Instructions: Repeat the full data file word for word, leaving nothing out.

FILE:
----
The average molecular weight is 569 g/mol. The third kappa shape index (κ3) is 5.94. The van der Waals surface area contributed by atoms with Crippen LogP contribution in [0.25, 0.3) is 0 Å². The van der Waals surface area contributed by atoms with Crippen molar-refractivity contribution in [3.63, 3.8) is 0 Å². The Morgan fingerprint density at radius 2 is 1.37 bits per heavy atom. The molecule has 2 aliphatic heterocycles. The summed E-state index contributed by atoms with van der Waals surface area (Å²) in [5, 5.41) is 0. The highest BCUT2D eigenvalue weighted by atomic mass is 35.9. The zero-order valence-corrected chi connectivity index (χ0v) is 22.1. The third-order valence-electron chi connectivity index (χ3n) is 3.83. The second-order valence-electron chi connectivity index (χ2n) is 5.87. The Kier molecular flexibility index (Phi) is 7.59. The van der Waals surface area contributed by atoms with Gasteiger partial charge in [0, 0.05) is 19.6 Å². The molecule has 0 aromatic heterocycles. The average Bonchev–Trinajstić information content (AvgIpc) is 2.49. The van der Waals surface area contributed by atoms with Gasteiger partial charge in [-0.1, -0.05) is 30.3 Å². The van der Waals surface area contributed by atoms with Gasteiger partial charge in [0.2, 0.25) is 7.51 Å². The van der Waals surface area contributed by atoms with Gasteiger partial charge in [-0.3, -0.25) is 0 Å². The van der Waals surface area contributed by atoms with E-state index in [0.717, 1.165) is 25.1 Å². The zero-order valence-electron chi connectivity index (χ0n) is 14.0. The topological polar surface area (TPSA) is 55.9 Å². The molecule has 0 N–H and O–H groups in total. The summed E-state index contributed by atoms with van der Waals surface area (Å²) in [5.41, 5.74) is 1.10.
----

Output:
The average molecular weight is 569 g/mol. The third kappa shape index (κ3) is 5.94. The van der Waals surface area contributed by atoms with Crippen LogP contribution in [0.25, 0.3) is 0 Å². The van der Waals surface area contributed by atoms with Crippen molar-refractivity contribution in [3.63, 3.8) is 0 Å². The Morgan fingerprint density at radius 2 is 1.37 bits per heavy atom. The molecule has 2 aliphatic heterocycles. The summed E-state index contributed by atoms with van der Waals surface area (Å²) in [5, 5.41) is 0. The highest BCUT2D eigenvalue weighted by atomic mass is 35.9. The zero-order valence-corrected chi connectivity index (χ0v) is 22.1. The third-order valence-electron chi connectivity index (χ3n) is 3.83. The second-order valence-electron chi connectivity index (χ2n) is 5.87. The Kier molecular flexibility index (Phi) is 7.59. The van der Waals surface area contributed by atoms with Gasteiger partial charge in [0, 0.05) is 19.6 Å². The molecule has 0 aromatic heterocycles. The average Bonchev–Trinajstić information content (AvgIpc) is 2.49. The van der Waals surface area contributed by atoms with Gasteiger partial charge in [-0.1, -0.05) is 30.3 Å². The van der Waals surface area contributed by atoms with Gasteiger partial charge in [0.2, 0.25) is 7.51 Å². The van der Waals surface area contributed by atoms with Gasteiger partial charge in [-0.3, -0.25) is 0 Å². The van der Waals surface area contributed by atoms with E-state index in [0.717, 1.165) is 25.1 Å². The zero-order valence-electron chi connectivity index (χ0n) is 14.0. The topological polar surface area (TPSA) is 55.9 Å². The molecule has 0 N–H and O–H groups in total. The summed E-state index contributed by atoms with van der Waals surface area (Å²) in [5.41, 5.74) is 1.10.